Description of the Project: The new communal water source is a perineal creek 4 kilometers up the steep, forested slope from the homes. This project will consist of installing a 2-inch diameter hose from the source to the community. To accomplish this we propose to provide them the materials they need including 40 rolls of 100-meter sturdy polyduct hose and other materials to build the water line. We will use metal O rings that are screwed tightly over each end of the joined sections of the hose to prevent water pressure or vandals from disconnecting them. This is the system that we have successfully used in 2 dozen projects elsewhere in the region. The hose will be buried to protect it and keep it out of the sun, a strategy recommended by the manufacturer to prolong its life.
Sexto Sol will advise them on how to manage variations in water pressure along the line to create even flow and maintain the hose in good working order. We will also provide them with a specially designed water uptake filter to help cut down on the work of maintaining the system.
The community is prepared to share the cost associated with building a distribution tank. Masons who live in the community will supervise the building of the tank that will be constructed of stone that is available on site. Stone water tanks are considered to be the strongest that can be built. By using locally available stone, the cost of building the tank will be accessible to the families when their resources are pooled. Each household will connect their individual hose to the tank to bring the water to their home.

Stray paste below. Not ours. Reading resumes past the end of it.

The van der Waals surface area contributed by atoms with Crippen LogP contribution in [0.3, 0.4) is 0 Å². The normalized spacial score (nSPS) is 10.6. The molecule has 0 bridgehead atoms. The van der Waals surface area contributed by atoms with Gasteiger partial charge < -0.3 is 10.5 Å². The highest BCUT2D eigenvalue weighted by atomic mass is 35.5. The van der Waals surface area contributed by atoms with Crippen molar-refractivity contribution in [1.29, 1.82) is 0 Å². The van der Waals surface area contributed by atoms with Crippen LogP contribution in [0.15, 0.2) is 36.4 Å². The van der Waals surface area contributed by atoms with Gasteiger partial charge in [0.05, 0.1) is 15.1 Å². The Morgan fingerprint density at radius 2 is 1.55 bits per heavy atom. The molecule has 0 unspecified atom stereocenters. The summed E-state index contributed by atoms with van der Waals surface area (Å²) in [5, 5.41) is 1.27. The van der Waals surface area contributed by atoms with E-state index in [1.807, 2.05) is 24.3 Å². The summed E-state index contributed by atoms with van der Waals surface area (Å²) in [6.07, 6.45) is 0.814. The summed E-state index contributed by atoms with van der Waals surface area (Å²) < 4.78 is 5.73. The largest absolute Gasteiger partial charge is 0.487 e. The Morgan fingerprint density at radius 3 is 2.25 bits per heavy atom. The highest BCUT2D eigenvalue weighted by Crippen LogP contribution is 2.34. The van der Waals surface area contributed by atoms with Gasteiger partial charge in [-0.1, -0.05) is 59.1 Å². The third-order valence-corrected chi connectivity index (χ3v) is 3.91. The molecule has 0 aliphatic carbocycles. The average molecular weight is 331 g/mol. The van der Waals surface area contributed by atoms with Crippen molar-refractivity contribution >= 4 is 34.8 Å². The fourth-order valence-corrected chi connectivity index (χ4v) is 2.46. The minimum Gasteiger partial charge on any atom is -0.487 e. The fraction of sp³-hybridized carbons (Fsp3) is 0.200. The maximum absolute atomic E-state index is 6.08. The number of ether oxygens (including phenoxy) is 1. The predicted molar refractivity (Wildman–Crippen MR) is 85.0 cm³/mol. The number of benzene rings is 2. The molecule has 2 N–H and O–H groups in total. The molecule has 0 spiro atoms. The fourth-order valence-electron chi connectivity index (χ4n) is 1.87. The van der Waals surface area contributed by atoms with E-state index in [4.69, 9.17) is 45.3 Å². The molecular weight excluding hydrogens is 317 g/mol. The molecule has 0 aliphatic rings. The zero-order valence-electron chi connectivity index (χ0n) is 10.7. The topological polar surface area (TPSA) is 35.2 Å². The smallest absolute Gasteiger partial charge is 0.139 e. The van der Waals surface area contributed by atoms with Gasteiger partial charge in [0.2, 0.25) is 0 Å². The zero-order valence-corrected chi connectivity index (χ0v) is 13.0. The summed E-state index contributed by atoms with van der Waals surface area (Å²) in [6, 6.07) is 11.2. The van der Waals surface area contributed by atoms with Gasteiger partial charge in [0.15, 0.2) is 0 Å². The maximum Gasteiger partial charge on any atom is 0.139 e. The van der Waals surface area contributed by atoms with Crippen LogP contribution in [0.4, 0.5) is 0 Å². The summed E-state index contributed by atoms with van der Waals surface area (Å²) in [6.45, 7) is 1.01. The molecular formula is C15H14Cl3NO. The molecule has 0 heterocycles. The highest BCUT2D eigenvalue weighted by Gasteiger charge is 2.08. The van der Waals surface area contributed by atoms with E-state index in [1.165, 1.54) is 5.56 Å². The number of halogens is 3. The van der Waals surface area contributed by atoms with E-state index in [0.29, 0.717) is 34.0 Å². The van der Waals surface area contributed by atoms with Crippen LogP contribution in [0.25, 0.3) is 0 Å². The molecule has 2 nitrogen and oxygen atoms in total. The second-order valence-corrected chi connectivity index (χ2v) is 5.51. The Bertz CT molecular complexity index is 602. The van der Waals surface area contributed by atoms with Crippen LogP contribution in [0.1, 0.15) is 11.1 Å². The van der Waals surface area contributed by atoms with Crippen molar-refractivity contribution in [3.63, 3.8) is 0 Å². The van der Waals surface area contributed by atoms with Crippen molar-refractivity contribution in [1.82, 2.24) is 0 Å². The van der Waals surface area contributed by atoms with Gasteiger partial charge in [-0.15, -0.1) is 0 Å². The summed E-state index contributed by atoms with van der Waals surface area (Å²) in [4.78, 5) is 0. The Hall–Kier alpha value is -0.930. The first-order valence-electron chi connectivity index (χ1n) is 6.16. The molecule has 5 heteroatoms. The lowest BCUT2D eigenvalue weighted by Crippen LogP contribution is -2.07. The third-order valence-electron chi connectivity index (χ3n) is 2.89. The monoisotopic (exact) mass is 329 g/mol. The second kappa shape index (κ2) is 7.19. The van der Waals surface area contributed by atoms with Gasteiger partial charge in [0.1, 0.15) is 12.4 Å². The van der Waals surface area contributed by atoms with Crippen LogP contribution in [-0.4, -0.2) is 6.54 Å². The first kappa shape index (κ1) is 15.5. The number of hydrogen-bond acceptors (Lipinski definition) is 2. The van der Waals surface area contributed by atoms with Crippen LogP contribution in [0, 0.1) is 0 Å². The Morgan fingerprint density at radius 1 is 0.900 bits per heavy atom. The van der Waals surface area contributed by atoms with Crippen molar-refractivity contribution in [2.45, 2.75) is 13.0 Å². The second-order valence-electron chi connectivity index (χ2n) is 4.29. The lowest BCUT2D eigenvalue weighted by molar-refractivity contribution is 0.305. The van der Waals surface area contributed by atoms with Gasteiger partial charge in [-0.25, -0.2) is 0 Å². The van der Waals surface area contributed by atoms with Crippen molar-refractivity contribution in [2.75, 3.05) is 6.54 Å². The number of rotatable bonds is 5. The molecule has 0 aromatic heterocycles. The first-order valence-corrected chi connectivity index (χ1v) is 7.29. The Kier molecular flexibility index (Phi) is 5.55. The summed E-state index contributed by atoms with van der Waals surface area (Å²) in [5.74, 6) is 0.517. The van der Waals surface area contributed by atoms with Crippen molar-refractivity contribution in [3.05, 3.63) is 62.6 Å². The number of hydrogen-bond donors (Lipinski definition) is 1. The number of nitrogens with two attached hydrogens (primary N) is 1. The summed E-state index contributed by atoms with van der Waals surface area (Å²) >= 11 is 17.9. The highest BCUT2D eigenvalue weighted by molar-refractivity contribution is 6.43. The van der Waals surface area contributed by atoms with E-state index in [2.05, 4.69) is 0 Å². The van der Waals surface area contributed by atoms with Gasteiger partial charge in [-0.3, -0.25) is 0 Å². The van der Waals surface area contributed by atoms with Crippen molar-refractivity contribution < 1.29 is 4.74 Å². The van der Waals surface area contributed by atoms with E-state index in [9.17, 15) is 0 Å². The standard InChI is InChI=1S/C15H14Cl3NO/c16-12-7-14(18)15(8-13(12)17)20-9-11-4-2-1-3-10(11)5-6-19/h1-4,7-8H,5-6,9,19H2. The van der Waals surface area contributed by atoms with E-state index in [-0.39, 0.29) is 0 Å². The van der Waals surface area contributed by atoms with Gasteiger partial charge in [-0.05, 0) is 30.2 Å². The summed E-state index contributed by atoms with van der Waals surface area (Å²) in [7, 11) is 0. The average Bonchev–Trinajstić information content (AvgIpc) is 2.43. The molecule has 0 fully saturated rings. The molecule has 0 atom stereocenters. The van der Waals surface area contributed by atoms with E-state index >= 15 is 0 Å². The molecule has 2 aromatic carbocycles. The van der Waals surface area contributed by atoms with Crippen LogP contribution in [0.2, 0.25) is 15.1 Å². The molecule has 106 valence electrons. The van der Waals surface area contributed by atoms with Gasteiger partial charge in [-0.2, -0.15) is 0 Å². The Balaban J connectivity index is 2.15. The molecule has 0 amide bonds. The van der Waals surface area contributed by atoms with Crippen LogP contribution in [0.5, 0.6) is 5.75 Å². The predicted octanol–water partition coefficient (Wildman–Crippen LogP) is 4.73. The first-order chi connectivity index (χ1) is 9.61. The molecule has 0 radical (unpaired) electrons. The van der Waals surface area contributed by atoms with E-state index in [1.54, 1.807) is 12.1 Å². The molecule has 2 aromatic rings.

The community is represented by the “agente municipal” who is elected to serve. He will be organizing the men to do the work to build their system. Under his supervision, the men have begun the necessary work of clearing a path through the dense forest where they will be able to install the hose.
Who will benefit: There are 63 coffee-farming families who will benefit from this project. The elementary school in the community needs water for sanitation. By having reliable access to water, each household will be able to process their coffee while enjoying a significantly better quality of life, free from the difficulties of not having access to water.
Administration of the Project: The project will be administered by Tamara Brennan, Ph.D. of The Sexto Sol Center for Community Action, an award-winning non-profit that has had a permanent presence in the region since 1997. She has been working with the community to review technical issues and develop the plan to be followed.
This project will be part of the on-going effort of the Sierra Madre Water Program, a comprehensive collaboration of the Sexto Sol Center with Water Charity and the National Peace Corps to improve water access in the underserved impoverished communities in the Sierra Madre region of Chiapas, Mexico and Guatemala. To date this multi-year effort has brought water to more than 11,000 people.
Monitoring and Maintenance The people in Ocho de Julio are well organized and committed to working collaboratively to secure water for all. The agente municipal and the other officers of the water committee will oversee the long-term maintenance of the system. A designated person will administer the delivery of the water to the different parts of the community under a schedule when needed to ensure equitable distribution and to make sure the resource is used wisely. They are anxious to begin the work so that the years of hardship will finally end.
This project is completed and has been funded by Michael and Carla Boyle, of Foster, WV.